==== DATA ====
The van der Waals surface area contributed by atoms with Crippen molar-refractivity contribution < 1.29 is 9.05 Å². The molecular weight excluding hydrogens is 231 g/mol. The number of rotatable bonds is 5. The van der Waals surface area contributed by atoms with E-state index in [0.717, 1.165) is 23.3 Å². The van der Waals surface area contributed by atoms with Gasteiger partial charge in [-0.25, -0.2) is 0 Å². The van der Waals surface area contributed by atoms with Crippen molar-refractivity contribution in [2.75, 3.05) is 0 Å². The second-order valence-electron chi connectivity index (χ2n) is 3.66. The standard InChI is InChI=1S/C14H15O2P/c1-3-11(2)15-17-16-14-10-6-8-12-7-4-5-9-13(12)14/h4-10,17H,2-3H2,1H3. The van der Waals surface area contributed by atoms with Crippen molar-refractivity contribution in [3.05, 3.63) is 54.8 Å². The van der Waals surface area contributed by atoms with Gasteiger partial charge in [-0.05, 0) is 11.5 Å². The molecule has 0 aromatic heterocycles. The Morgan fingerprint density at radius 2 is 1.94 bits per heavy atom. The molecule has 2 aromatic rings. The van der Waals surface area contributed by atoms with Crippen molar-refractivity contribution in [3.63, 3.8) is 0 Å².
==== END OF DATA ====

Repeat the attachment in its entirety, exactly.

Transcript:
The van der Waals surface area contributed by atoms with Crippen molar-refractivity contribution < 1.29 is 9.05 Å². The molecular weight excluding hydrogens is 231 g/mol. The number of rotatable bonds is 5. The van der Waals surface area contributed by atoms with E-state index in [0.717, 1.165) is 23.3 Å². The van der Waals surface area contributed by atoms with Gasteiger partial charge in [-0.25, -0.2) is 0 Å². The van der Waals surface area contributed by atoms with Crippen molar-refractivity contribution in [2.75, 3.05) is 0 Å². The second-order valence-electron chi connectivity index (χ2n) is 3.66. The standard InChI is InChI=1S/C14H15O2P/c1-3-11(2)15-17-16-14-10-6-8-12-7-4-5-9-13(12)14/h4-10,17H,2-3H2,1H3. The van der Waals surface area contributed by atoms with Crippen molar-refractivity contribution in [3.05, 3.63) is 54.8 Å². The van der Waals surface area contributed by atoms with Gasteiger partial charge in [-0.05, 0) is 11.5 Å². The molecule has 0 aromatic heterocycles. The Morgan fingerprint density at radius 2 is 1.94 bits per heavy atom. The molecule has 2 aromatic rings. The van der Waals surface area contributed by atoms with Crippen molar-refractivity contribution in [3.63, 3.8) is 0 Å².